National Cohort Study of Idiopathic and Heritable PAH

Idiopathic and heritable forms of pulmonary arterial hypertension (PAH) are devastating conditions associated with high morbidity and mortality. The disease is usually diagnosed late by finding a markedly increased pulmonary arterial pressure (increased blood pressure in the arteries of the lungs), the result of progressive narrowing and obliteration of the pulmonary vasculature, which often results in failure of the right ventricle. This disease tends to present in the middle decades of life, with a female predominance.

A major breakthrough in our understanding of the molecular basis of hypertension PAH was the identification of heterozygous germline mutations in the bone morphogenetic protein type II receptor (BMPR-II) in the majority (>70%) of familial cases of the disease and a significant proportion (15-26%) of sporadic cases. Although the presence of mutations in BMPR-II is the greatest risk factor for the development of PAH, it is estimated that only 20% of carriers develop the disease. Additional factors are required for disease manifestation. These may be genetic and/or environmental, though the identity of these factors remains unknown.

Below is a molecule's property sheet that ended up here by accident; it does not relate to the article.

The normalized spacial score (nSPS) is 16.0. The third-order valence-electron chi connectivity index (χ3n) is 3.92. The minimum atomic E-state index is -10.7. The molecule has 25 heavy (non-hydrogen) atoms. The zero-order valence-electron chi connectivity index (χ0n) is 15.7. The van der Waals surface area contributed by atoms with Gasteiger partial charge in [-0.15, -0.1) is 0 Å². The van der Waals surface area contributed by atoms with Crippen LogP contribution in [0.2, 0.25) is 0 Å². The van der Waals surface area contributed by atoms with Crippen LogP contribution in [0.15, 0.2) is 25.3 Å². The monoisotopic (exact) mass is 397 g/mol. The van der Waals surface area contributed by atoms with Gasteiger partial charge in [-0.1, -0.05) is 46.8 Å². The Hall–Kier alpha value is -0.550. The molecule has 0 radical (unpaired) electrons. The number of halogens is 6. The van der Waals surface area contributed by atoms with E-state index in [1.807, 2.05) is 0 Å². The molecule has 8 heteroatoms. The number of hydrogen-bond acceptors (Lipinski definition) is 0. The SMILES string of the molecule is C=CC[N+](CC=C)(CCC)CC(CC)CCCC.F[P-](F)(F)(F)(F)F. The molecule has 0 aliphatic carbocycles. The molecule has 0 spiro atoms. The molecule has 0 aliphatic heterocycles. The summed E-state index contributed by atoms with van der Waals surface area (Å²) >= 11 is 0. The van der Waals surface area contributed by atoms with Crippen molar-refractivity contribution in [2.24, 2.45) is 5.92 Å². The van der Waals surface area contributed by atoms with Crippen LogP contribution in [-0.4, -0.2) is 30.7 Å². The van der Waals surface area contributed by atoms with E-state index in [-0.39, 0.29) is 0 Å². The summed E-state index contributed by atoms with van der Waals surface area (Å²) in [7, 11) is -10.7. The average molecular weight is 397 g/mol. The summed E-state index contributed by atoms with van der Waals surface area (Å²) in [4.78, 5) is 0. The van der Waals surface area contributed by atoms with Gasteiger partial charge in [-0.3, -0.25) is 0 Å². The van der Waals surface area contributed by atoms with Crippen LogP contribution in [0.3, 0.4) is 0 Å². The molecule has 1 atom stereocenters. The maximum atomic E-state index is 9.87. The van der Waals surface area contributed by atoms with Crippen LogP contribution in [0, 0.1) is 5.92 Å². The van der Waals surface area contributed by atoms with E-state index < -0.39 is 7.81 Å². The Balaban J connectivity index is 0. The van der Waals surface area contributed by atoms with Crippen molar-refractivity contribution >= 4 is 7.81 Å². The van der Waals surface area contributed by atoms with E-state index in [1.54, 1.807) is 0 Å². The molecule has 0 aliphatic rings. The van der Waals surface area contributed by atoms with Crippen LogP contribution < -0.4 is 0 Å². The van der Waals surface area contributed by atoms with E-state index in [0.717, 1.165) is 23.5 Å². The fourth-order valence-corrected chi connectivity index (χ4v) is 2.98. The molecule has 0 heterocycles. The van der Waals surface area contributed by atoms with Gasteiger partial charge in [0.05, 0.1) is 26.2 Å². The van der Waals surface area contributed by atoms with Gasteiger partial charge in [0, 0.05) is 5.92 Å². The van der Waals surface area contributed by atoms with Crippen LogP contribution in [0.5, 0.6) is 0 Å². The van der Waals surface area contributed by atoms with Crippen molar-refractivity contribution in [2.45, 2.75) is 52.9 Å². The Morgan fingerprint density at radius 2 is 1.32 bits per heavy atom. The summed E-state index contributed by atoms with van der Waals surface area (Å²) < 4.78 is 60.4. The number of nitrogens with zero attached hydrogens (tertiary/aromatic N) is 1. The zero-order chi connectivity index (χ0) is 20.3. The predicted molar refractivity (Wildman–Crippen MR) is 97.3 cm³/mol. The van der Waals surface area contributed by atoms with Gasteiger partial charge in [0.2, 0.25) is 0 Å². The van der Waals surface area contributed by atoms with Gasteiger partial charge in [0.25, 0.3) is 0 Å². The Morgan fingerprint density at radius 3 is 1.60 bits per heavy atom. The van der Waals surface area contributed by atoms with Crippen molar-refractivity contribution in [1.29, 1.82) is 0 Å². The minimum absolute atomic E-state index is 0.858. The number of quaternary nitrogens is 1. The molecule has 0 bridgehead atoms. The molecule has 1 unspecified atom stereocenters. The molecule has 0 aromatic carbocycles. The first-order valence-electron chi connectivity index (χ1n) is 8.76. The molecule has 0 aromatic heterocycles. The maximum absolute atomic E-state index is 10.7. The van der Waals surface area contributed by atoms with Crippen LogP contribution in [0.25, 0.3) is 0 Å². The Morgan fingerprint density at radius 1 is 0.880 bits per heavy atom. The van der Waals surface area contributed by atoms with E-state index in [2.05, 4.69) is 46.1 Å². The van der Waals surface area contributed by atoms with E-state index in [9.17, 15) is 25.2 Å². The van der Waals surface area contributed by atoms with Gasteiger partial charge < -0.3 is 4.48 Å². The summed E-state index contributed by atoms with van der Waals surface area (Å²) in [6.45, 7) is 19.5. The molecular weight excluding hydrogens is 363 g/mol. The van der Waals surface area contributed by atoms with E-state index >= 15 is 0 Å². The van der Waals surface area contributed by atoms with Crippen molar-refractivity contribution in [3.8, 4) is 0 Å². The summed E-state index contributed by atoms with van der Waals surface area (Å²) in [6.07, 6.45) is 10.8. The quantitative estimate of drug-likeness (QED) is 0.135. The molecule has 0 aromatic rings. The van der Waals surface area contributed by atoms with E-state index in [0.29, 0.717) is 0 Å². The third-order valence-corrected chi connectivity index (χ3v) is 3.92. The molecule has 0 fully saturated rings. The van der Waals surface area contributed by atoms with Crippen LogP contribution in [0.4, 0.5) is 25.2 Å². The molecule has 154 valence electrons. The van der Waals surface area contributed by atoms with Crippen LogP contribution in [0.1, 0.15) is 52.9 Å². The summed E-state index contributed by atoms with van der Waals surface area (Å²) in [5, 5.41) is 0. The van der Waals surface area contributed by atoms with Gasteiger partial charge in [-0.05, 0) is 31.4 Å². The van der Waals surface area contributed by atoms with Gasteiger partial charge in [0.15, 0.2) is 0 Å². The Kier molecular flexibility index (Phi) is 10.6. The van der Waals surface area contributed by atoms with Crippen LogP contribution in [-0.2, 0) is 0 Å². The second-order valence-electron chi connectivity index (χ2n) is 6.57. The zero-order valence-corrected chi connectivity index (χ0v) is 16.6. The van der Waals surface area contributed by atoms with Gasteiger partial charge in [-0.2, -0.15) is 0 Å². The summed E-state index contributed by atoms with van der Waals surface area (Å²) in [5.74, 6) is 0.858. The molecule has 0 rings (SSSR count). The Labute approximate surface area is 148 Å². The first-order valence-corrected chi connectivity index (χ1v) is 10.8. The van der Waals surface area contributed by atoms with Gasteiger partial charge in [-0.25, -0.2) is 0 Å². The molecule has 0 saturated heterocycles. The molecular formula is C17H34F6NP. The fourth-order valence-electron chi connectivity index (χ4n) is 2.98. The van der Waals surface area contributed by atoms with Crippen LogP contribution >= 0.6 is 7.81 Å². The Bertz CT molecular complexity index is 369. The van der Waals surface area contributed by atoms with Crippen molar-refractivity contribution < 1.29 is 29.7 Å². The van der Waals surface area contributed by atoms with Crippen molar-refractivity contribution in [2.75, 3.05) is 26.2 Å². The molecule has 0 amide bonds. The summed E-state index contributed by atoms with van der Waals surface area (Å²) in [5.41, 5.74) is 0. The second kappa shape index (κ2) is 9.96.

The National Pulmonary Hypertension Centres of UK and Ireland have established a research network to address these major questions in PAH. We aim to recruit as many patients and relatives as possible over the next 5 years. We will look for additional mutations in genes using whole genome sequencing to identify a more complete understanding of the genetic contribution to PAH. Long term follow up of patients and their relatives will provide important information about how genetic mutations affect outcome and response to treatment. We also hope to learn what environmental triggers are involved in the development of PAH. The information we learn will allow us to provide better estimates of risk of developing PAH to family members and identify new ways of treating this disease.

Current Recruitment total: 644

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